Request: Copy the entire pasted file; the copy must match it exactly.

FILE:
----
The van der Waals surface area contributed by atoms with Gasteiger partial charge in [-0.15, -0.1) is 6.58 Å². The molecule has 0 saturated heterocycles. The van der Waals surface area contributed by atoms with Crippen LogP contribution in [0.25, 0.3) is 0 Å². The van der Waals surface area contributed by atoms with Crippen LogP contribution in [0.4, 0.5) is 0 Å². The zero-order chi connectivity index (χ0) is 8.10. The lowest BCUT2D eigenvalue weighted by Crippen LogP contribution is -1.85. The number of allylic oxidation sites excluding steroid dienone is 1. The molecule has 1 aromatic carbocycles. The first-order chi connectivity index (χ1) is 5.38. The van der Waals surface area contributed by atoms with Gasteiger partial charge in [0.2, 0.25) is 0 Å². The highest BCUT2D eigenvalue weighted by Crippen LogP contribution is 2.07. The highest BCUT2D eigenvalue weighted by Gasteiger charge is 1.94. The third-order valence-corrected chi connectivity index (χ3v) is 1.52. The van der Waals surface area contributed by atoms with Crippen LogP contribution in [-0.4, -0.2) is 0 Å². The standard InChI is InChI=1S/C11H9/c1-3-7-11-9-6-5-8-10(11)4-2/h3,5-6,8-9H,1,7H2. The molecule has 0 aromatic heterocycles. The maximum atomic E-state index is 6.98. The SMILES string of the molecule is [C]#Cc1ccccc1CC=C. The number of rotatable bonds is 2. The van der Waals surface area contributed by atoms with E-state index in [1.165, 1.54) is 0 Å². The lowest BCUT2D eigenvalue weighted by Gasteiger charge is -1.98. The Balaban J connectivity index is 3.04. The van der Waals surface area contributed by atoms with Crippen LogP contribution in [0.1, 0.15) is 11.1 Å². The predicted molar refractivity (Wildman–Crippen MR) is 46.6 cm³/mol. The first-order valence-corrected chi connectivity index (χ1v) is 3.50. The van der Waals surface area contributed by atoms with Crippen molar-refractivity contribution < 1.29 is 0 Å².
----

The van der Waals surface area contributed by atoms with Gasteiger partial charge in [-0.15, -0.1) is 6.58 Å². The molecule has 0 saturated heterocycles. The van der Waals surface area contributed by atoms with Crippen LogP contribution in [0.25, 0.3) is 0 Å². The van der Waals surface area contributed by atoms with Crippen LogP contribution in [0.4, 0.5) is 0 Å². The zero-order chi connectivity index (χ0) is 8.10. The lowest BCUT2D eigenvalue weighted by Crippen LogP contribution is -1.85. The number of allylic oxidation sites excluding steroid dienone is 1. The molecule has 1 aromatic carbocycles. The first-order chi connectivity index (χ1) is 5.38. The van der Waals surface area contributed by atoms with Gasteiger partial charge in [0.2, 0.25) is 0 Å². The highest BCUT2D eigenvalue weighted by Crippen LogP contribution is 2.07. The highest BCUT2D eigenvalue weighted by Gasteiger charge is 1.94. The third-order valence-corrected chi connectivity index (χ3v) is 1.52. The van der Waals surface area contributed by atoms with Crippen LogP contribution in [-0.4, -0.2) is 0 Å². The standard InChI is InChI=1S/C11H9/c1-3-7-11-9-6-5-8-10(11)4-2/h3,5-6,8-9H,1,7H2. The molecule has 0 aromatic heterocycles. The maximum atomic E-state index is 6.98. The SMILES string of the molecule is [C]#Cc1ccccc1CC=C. The number of rotatable bonds is 2. The van der Waals surface area contributed by atoms with E-state index in [1.165, 1.54) is 0 Å². The lowest BCUT2D eigenvalue weighted by Gasteiger charge is -1.98. The Balaban J connectivity index is 3.04. The van der Waals surface area contributed by atoms with Crippen LogP contribution in [0.1, 0.15) is 11.1 Å². The predicted molar refractivity (Wildman–Crippen MR) is 46.6 cm³/mol. The first-order valence-corrected chi connectivity index (χ1v) is 3.50. The van der Waals surface area contributed by atoms with Crippen molar-refractivity contribution < 1.29 is 0 Å².